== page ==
While retail sales are expected to increase this holiday shopping season compared to last year, U.S.-based importers and suppliers who sell goods to retailers are not entirely confident consumers are going to open their wallets, according to a new survey conducted by Capital Business Credit (CBC), a supply chain finance company.

According to the CBC Global Retail Manufacturers and Importers Survey, responses were divided when asked how holiday sales will perform this year compared to last year – 32% believe sales will be stronger, while 29% believe sales will be weaker. Thirty-nine percent believe they will be the same.

“Even though consumer spending has increased over the course of the year, manufacturers and wholesalers that work with major retailers are providing mixed signals regarding how this holiday shopping season will perform,” said Andrew Tananbaum, executive chairman, CBC. “In fact, only 27% reported an increase in orders from retailers this year for the holiday season, while 21% reported a decrease.”

With consumers programmed to wait for discounts, respondents were split down the middle when asked if retailers will heavily rely on discounting to move merchandise this holiday, with 56% stating yes and 44% indicating they will not. Of those that stated retailers will rely on discounting, 85% believe discounting will affect margins.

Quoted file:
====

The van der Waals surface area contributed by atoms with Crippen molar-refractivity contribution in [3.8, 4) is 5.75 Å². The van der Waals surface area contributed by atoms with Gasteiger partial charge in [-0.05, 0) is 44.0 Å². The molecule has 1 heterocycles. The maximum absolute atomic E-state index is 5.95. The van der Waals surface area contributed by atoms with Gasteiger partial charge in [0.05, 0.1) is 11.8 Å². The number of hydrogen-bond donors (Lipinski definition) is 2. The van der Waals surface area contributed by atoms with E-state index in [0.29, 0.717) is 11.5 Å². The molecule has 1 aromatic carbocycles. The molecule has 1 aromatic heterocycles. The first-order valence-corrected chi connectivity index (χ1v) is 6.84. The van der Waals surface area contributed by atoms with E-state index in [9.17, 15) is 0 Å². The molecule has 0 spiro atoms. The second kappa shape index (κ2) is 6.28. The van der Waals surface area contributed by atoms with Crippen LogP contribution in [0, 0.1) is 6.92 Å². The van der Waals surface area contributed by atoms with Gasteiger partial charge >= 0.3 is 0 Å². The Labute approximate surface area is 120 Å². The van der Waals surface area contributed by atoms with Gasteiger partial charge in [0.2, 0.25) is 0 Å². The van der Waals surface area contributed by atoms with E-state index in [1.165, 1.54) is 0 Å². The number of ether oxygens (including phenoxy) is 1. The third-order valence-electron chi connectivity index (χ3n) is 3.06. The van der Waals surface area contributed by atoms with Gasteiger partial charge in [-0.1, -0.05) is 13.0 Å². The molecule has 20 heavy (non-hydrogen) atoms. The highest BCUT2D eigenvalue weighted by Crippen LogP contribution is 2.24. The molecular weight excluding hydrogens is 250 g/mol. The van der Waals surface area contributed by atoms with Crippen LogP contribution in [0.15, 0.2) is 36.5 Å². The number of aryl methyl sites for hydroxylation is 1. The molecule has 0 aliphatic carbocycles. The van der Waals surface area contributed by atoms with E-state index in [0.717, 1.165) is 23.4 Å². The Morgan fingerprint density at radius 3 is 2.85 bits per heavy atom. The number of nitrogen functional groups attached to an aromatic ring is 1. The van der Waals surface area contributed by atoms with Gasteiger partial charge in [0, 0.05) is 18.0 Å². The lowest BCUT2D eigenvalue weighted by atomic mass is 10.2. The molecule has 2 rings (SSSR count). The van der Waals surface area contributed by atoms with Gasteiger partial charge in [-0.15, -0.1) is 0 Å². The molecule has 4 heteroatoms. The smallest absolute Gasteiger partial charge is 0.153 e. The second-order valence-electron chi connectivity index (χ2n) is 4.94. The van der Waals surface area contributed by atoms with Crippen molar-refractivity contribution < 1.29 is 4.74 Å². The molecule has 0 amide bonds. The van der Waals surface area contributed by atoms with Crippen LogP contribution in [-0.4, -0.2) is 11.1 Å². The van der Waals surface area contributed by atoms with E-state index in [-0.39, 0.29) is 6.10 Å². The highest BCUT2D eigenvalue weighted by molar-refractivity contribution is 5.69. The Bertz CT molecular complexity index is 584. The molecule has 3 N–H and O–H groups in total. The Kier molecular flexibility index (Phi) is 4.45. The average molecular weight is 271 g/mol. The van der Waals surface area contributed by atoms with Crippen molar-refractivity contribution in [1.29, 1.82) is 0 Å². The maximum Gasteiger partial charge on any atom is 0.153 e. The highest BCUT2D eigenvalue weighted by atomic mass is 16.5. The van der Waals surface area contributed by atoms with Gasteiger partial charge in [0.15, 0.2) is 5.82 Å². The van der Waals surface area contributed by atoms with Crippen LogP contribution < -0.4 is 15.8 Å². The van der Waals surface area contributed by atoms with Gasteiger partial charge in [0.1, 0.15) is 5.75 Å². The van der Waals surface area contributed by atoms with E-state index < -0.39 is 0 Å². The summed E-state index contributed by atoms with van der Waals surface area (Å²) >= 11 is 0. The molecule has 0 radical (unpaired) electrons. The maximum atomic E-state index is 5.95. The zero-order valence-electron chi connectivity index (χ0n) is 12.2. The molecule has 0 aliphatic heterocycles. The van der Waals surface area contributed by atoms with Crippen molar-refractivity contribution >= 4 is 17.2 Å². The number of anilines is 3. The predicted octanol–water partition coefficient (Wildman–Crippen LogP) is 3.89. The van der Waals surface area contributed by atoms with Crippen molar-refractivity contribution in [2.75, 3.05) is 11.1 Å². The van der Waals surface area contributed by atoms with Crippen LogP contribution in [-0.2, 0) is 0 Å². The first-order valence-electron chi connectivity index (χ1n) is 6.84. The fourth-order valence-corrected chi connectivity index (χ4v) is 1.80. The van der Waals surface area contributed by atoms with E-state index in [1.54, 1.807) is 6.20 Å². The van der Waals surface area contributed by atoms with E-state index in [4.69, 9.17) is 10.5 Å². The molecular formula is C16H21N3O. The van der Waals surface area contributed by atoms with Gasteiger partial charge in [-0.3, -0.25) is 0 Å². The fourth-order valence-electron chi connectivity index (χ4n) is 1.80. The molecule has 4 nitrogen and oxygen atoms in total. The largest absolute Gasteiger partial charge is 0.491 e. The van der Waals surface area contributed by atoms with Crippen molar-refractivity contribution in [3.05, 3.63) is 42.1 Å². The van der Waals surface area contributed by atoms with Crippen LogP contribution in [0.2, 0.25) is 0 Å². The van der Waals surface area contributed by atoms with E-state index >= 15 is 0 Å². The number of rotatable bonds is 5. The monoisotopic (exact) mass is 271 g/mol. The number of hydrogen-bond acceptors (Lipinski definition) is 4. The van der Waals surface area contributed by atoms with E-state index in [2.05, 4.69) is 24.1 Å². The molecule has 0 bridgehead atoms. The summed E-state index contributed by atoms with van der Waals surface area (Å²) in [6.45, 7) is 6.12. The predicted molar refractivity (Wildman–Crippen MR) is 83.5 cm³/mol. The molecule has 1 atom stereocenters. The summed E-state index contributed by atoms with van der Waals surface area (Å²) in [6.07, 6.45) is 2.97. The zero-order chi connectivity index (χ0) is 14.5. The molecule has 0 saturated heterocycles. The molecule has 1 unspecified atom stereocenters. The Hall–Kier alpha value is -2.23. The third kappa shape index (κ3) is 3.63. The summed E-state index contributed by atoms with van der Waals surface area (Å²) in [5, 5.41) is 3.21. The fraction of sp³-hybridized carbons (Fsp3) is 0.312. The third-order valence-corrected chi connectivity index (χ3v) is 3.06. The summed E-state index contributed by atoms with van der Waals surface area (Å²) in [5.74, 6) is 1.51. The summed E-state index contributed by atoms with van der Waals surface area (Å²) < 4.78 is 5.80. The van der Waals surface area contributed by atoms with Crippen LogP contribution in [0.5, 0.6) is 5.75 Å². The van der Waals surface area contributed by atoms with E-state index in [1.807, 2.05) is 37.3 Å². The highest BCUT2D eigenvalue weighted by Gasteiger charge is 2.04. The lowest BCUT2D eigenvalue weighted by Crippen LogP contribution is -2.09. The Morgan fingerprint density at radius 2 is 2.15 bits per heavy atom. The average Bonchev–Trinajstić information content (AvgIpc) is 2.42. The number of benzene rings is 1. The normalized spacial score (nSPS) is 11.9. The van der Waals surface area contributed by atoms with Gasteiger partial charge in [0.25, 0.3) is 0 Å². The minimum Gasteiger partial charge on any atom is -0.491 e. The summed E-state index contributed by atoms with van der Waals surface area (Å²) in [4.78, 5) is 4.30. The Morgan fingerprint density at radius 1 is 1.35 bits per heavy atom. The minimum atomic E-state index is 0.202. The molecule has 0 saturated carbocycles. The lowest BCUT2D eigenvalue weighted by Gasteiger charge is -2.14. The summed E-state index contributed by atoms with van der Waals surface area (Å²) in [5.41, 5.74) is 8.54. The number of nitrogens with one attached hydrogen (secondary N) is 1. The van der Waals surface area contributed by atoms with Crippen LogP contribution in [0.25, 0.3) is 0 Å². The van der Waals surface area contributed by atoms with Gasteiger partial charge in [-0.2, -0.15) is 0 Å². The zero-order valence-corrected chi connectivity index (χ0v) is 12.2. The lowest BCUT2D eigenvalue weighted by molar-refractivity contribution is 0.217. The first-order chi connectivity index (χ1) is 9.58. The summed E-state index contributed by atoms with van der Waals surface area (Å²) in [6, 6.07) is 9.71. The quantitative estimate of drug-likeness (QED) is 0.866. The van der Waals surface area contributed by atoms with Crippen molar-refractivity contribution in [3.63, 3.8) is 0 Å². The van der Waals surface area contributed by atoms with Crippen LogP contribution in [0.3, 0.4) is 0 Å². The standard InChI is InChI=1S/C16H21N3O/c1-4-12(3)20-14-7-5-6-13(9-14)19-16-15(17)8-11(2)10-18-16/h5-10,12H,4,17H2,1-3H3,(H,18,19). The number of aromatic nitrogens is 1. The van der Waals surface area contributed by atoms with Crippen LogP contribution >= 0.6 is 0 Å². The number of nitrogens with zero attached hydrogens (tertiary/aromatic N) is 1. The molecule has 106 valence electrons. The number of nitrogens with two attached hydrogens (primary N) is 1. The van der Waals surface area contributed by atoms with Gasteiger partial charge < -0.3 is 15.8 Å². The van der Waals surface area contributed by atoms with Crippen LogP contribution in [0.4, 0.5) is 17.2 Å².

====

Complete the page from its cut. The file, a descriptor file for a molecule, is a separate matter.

One thing that respondents did agree on is anticipated online sales increases:

  • 36% believe online sales will increase 1% to 3%
  • About a quarter (24%) believe online sales will increase 4% to 5%
  • A third (33%) believe online sales will increase 6% to 10%

CBC surveyed approximately 40 retail importers and manufacturers that supply close to $670 million in goods at retail outlets throughout the U.S. These wholesalers sell to all segments of the retail supply chain with the exception of the juniors market.